USA (MNN) — God’s Not Dead has received a lot of attention, especially by Christian audiences. Many Christians found the story encouraging and inspirational.
Greg Jao of InterVarsity Christian Fellowship sums up the main theme of the movie saying, “What does it mean to live out your life in an environment that may feel hostile?”
The movie offers an alternative to fading into the agnostic or apathetic crowd that many Christians find themselves in when going away to college.
InterVarsity wonders if the movie, though successful in showing that alternative, offers the whole story. Perhaps opposition won’t come in the form of an outspoken professor. Perhaps opposition will be a quieter, daily distraction from your faith. Whatever opposition a Christian faces, Jao says there are ways to be ready.
“I think for students to be equipped to deal with the challenges of the college campus, they just need to be immersed in the Scriptures because in the end, we believe in Jesus as He’s revealed in the story of the Bible. And I find students who have the most confidence about their faith, who are most articulate about their faith, actually know the story of Jesus well.”
Christians who are able to tell others how Christ is working in their lives are not afraid to enter a situation where their peers’ focus is not on God.
One issue Jao highlights for Christians that are brought up in Christian homes is that they are often taught behaviors, but not necessarily alongside the story of Jesus. He explains that while in a safe environment, these individuals learn how to live a “good” life, but they never learn what it means to fall and to fail, or what grace looks like in that context. When they find themselves in a situation that doesn’t encourage good behavior, they become discouraged at their inability to maintain their old lifestyle.
InverVarsity finds that simple Bible studies that teach the Gospel are the best way to combat this trend. The organization wants to support Christians as they make the transition into college life. However, they want to look at the university in a different light as well.
“Universities are a fantastic mission field,” Jao says. The challenges presented in the context of intellectual learning provide great opportunities to share the Gospel.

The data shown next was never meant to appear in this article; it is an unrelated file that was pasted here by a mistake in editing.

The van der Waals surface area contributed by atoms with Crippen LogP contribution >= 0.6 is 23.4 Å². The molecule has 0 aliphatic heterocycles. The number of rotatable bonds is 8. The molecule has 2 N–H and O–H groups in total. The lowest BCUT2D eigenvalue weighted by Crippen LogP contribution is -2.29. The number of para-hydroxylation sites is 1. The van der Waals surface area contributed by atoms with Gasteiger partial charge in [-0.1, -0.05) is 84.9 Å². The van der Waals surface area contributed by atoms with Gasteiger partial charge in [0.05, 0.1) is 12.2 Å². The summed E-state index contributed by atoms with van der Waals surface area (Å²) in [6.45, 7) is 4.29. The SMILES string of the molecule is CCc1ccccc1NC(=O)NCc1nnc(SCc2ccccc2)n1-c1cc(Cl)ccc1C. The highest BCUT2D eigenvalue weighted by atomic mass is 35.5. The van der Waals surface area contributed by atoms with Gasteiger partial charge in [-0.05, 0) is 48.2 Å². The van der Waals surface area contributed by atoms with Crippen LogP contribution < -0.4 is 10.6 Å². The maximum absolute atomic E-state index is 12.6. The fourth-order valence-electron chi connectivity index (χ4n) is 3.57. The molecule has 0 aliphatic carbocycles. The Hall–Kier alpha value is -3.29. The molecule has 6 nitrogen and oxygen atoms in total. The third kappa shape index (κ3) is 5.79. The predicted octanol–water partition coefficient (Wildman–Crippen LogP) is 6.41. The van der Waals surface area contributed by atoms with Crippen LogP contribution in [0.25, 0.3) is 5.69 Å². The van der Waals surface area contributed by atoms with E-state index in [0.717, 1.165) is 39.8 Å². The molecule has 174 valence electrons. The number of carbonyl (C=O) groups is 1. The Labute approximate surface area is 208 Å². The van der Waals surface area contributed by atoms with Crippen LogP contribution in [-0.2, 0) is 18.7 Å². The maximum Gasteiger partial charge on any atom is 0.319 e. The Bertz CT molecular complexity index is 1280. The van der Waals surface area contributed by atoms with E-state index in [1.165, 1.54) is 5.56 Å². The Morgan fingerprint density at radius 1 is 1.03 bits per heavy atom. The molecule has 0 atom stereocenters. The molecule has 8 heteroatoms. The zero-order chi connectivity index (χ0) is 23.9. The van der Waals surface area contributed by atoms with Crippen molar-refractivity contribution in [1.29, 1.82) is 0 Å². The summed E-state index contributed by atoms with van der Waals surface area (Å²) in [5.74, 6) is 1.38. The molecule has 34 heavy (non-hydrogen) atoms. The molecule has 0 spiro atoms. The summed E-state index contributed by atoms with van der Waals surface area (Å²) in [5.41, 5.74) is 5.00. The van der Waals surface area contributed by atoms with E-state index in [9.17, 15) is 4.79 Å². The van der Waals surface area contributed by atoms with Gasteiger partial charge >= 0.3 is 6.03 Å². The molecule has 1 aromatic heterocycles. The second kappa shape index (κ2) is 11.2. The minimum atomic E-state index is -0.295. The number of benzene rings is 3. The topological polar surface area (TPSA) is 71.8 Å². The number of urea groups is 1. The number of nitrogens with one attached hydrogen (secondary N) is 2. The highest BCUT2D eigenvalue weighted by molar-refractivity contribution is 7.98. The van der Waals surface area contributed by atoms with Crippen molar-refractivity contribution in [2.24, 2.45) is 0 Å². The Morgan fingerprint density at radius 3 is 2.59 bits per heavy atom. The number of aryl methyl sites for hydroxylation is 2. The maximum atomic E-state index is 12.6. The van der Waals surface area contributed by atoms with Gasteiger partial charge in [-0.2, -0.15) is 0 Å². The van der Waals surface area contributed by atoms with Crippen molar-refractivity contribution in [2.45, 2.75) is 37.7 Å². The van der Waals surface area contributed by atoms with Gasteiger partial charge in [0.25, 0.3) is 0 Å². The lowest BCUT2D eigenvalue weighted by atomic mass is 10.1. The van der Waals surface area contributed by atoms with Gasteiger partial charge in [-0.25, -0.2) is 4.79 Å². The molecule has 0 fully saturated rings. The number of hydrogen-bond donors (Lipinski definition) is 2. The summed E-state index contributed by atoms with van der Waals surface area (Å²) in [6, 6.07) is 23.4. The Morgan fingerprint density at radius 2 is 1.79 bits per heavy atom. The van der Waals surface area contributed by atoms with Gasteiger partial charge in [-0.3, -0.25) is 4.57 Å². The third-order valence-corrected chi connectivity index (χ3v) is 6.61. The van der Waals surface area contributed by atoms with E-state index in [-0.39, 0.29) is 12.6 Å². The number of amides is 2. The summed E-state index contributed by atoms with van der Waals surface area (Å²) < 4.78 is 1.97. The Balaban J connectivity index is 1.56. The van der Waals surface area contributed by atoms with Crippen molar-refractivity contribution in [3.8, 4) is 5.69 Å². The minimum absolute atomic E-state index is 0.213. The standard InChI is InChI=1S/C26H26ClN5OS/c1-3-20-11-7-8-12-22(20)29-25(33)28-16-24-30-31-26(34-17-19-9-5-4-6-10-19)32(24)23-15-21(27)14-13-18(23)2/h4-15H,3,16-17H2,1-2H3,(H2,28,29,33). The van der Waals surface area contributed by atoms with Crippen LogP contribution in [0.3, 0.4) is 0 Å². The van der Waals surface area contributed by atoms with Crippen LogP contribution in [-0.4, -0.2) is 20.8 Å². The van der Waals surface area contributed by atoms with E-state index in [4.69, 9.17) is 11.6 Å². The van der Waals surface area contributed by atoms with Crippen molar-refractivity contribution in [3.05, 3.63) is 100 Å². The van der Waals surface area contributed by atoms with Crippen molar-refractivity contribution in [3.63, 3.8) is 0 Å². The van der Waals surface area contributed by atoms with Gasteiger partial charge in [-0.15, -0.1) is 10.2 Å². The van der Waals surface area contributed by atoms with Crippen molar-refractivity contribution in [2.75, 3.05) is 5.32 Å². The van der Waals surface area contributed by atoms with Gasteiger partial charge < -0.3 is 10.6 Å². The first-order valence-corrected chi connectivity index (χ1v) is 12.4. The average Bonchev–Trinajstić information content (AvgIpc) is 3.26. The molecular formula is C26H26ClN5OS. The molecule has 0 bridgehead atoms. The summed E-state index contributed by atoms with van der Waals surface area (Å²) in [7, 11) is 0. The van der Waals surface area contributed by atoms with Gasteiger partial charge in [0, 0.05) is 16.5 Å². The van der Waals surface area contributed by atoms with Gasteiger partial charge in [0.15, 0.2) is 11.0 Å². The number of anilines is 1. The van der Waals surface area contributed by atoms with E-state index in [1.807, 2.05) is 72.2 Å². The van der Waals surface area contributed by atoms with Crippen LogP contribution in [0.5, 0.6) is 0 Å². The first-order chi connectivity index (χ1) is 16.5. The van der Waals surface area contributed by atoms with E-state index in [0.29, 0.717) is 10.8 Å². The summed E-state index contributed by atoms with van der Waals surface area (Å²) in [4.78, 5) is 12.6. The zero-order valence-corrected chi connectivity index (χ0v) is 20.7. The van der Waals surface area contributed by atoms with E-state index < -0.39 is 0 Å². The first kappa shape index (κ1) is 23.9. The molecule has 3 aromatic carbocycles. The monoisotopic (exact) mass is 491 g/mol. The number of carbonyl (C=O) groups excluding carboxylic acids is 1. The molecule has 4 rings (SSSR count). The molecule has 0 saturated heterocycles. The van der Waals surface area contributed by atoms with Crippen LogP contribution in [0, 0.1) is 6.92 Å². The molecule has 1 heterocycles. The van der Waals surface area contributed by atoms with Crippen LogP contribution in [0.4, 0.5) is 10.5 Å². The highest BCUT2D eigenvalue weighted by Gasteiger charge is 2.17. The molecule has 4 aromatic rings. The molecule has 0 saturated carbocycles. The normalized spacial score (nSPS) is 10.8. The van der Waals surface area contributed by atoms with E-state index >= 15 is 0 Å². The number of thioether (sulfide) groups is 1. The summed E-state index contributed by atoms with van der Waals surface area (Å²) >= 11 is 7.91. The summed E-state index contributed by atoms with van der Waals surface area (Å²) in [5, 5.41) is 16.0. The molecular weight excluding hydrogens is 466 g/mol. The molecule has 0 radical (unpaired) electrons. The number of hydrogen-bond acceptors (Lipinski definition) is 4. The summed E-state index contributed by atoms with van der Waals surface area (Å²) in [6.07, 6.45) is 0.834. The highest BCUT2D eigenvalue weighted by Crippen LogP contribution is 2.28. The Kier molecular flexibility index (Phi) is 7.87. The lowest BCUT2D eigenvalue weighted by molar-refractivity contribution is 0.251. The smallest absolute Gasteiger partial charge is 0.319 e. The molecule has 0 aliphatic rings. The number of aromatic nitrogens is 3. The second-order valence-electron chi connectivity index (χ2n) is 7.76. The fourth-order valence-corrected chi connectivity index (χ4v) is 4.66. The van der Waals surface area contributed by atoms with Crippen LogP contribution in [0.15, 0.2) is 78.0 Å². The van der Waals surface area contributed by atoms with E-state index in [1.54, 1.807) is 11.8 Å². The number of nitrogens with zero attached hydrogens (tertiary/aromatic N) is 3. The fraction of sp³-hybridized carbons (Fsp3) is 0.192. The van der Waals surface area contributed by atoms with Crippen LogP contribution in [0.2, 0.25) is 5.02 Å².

He considers one of the professors from the film who represents an extreme version of persuasion against the Christian faith. He says, “When you look at even the most antagonistic professors, their antagonism is actually provoked by deep feelings about the truth of the Gospel. And I would much rather talk to someone who is antagonistic than to someone who is apathetic.”
College is a place where people are already thinking about deep things, and they may be more open to consider their faith than they ever have been before.
Jao says, “It’s an amazing mission field where people are actively engaged in asking questions about Biblical truth and who Jesus is. It’s an amazing opportunity for discipleship obviously for that student and that community.”
Often times, coming against these hard questions is what solidifies faith for many individuals. Many are making their own decisions for the first time in their livea.
“God’s Not Dead tells one story about the university. But the other story I’d want to tell about the university is it’s an amazing place of spiritual opportunity. For InterVarsity, we’ve watched the number of people coming to faith in the university double over the last ten years,” Jao explains. “Students are hungry for the Gospel and responding to it.”
The programs that InterVarsity runs have a long-term effect. Thousands of students who have worked with them are now taking faculty positions in schools to get involved with the next generation of students.
Jao wants to remind parents that they don’t need to be afraid when they send their children away to a secular school.
“Our Lord is sovereign. There is no intellectual argument that we’re encountering now that the church has not encountered for the last 2,000 years. Your children can grow in their faith at the secular university,” he says.
The important thing is for students to be equipped to enter school realizing that it is a mission field. They need to recognize the opportunity to grow into an adult faith even as they get their intellectually.
The other extreme to losing your faith when entering college is to shelter it, and idea that Jao says is not helpful. “They may walk away unscathed, but they’ll also walk away unchanged.”
Perhaps you or your children or grandchildren are entering college. What you can do is pray. Pray that God would continue to equip them through His Holy Spirit as they encounter big questions about their faith and their beliefs. Pray for their protection and for their strength of light as they witness to their peers. Pray that the work InterVarsity is doing will transform the mentality that Christians have regarding secular universities.